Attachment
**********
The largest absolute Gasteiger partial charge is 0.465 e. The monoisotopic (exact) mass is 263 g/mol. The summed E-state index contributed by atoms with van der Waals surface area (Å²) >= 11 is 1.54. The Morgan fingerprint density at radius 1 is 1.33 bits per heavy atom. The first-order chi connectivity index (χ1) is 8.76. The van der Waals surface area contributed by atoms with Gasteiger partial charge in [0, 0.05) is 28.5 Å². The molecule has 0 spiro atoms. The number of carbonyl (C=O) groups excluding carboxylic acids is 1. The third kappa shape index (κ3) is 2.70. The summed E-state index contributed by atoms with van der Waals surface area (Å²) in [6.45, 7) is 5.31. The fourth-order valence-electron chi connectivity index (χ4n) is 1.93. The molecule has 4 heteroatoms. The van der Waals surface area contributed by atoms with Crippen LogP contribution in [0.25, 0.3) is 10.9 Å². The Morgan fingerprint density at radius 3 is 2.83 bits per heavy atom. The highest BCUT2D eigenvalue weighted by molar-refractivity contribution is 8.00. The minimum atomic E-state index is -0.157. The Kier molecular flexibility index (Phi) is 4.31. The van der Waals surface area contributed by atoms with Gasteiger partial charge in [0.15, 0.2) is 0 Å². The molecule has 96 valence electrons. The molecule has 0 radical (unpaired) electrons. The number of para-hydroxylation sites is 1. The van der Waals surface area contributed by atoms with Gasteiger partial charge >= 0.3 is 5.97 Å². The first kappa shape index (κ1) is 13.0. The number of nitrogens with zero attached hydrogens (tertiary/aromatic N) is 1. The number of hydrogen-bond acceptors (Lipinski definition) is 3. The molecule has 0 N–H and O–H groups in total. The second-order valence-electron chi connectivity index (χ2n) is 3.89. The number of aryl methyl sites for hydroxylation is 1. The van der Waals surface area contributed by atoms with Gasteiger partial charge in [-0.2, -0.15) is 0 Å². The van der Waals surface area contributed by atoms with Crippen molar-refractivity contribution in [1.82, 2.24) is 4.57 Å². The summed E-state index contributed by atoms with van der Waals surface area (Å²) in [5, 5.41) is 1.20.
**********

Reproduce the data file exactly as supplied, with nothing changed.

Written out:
The largest absolute Gasteiger partial charge is 0.465 e. The monoisotopic (exact) mass is 263 g/mol. The summed E-state index contributed by atoms with van der Waals surface area (Å²) >= 11 is 1.54. The Morgan fingerprint density at radius 1 is 1.33 bits per heavy atom. The first-order chi connectivity index (χ1) is 8.76. The van der Waals surface area contributed by atoms with Gasteiger partial charge in [0, 0.05) is 28.5 Å². The molecule has 0 spiro atoms. The number of carbonyl (C=O) groups excluding carboxylic acids is 1. The third kappa shape index (κ3) is 2.70. The summed E-state index contributed by atoms with van der Waals surface area (Å²) in [6.45, 7) is 5.31. The fourth-order valence-electron chi connectivity index (χ4n) is 1.93. The molecule has 4 heteroatoms. The van der Waals surface area contributed by atoms with Crippen LogP contribution in [0.25, 0.3) is 10.9 Å². The Morgan fingerprint density at radius 3 is 2.83 bits per heavy atom. The highest BCUT2D eigenvalue weighted by molar-refractivity contribution is 8.00. The minimum atomic E-state index is -0.157. The Kier molecular flexibility index (Phi) is 4.31. The van der Waals surface area contributed by atoms with Gasteiger partial charge in [0.15, 0.2) is 0 Å². The molecule has 96 valence electrons. The molecule has 0 radical (unpaired) electrons. The number of para-hydroxylation sites is 1. The van der Waals surface area contributed by atoms with Gasteiger partial charge >= 0.3 is 5.97 Å². The first kappa shape index (κ1) is 13.0. The number of nitrogens with zero attached hydrogens (tertiary/aromatic N) is 1. The number of hydrogen-bond acceptors (Lipinski definition) is 3. The molecule has 0 N–H and O–H groups in total. The second-order valence-electron chi connectivity index (χ2n) is 3.89. The number of aryl methyl sites for hydroxylation is 1. The van der Waals surface area contributed by atoms with Gasteiger partial charge in [-0.2, -0.15) is 0 Å². The van der Waals surface area contributed by atoms with Crippen molar-refractivity contribution in [1.82, 2.24) is 4.57 Å². The summed E-state index contributed by atoms with van der Waals surface area (Å²) in [5, 5.41) is 1.20.